How did respect for animals end up under the 7th commandment? And how did the “fleshing out” of all the commandments come about?
The seventh commandment? Do you mean “Thou shalt not kill”? In Catholic use, that is generally counted as the fifth commandment.
If so, the answer is that the Hebrew verb in this verse means specifically “murder.” It does not include the slaughter of animals.
I’m not sure if this is the question you’re asking.
No, respect for animals is listed under the 7th commandment, thou shalt not steal. I am wondering who decided this, and in fact, since the 10 commandments are written as bare bones law, who fleshed them out to include all the other ancillary sins they include.
I cannot answer with authority as I wasn’t on the Catechism’s drafting committee, but this is how I’ve always made sense of it. Care of creation, which includes care for animals is something we are to do so as not to “steal” these resources from future generations.
What other commandment would it fall under? I wouldn’t put it under the 5th Commandment because we do not want to equate killing animals with killing people.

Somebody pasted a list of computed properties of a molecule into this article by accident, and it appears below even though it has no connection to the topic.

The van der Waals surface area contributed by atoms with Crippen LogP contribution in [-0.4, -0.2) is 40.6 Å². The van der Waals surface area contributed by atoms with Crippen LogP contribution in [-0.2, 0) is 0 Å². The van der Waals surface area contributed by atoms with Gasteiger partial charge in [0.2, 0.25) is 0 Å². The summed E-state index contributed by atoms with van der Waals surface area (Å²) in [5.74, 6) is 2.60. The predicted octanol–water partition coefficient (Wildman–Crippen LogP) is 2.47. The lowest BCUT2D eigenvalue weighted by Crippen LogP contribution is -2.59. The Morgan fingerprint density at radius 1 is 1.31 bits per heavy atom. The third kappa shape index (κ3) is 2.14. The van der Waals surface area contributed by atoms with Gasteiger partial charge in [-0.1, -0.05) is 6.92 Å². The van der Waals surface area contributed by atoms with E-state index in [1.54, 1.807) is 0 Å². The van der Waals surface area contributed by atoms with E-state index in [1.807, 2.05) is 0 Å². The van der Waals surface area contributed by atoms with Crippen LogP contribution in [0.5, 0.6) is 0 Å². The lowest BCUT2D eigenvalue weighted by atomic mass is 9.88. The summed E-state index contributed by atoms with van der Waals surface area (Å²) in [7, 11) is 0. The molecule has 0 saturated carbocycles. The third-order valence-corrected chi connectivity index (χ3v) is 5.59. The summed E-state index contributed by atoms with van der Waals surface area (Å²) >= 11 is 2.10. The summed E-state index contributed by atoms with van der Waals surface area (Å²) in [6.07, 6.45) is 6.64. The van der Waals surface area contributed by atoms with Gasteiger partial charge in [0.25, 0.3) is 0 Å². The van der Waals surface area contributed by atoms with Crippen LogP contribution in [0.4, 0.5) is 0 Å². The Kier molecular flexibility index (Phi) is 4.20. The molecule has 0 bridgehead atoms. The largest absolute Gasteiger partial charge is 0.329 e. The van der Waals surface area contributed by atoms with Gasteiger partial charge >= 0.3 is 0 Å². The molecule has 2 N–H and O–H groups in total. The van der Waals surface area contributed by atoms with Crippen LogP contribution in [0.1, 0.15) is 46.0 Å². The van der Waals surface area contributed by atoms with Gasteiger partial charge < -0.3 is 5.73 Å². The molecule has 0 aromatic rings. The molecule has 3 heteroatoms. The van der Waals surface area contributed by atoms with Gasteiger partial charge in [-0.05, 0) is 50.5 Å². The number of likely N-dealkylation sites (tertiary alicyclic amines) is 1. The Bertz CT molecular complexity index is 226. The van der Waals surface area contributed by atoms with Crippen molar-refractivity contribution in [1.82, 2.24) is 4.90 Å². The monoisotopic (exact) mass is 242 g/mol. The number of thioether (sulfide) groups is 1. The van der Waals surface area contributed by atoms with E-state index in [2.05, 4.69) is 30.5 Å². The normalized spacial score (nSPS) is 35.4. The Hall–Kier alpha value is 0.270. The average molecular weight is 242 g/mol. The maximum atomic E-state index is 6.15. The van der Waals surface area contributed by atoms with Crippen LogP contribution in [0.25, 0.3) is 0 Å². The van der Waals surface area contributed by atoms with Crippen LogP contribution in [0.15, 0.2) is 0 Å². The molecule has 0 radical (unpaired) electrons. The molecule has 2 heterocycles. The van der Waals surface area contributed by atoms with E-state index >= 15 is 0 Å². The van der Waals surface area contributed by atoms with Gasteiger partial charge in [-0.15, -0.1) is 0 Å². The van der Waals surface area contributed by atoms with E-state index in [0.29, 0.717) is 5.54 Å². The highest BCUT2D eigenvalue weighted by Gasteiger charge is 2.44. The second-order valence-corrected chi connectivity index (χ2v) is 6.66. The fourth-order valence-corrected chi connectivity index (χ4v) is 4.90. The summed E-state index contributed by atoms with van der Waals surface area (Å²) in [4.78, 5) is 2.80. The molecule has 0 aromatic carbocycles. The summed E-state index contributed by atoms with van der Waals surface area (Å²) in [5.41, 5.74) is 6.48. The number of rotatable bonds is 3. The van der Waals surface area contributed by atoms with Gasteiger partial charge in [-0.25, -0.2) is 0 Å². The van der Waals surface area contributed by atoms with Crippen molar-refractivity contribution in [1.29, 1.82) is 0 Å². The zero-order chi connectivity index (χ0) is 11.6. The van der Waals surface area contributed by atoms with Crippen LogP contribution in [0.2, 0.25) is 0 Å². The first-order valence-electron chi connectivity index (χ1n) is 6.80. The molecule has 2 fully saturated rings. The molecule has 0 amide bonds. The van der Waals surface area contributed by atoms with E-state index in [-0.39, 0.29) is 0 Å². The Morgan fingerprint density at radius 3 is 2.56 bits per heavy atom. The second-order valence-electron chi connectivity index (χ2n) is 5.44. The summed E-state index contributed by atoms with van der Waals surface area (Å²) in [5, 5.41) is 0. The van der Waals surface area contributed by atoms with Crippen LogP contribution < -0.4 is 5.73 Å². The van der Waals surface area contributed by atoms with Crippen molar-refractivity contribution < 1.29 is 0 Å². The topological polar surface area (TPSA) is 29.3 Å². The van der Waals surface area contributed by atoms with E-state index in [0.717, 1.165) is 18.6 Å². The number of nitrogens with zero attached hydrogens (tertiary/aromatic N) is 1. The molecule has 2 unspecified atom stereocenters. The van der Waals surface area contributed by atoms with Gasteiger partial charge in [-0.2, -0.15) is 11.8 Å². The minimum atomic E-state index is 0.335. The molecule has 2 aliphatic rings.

Well, maybe they mean thou shalt not steal an animal’s food? Or, thou shalt not steal somebody’s animal? Not sure what they mean by it. By respecting animals, surely, we mustn’t steal their food! Is anyone in this country really THAT hard up? (I’m being silly, here – it sounds ridiculous.)
The Seventh Commandment is generalized to cover all the goods of creation, which God provided for the whole human race. In the short time that we are alive, we are not owners but only stewards of the earth and all of its goods: animals, plants, minerals, air, water, etc.
The Catechism on respect for the integrity of creation:
This post would probably get more helpful answers under the apologetics tag.
Genesis 1 says we have “dominion” over animals , to “rule over them” and to use them for “meat”, yet we can’t steal them from the Earth…
Ok I’m glad we’ve cleared that up.
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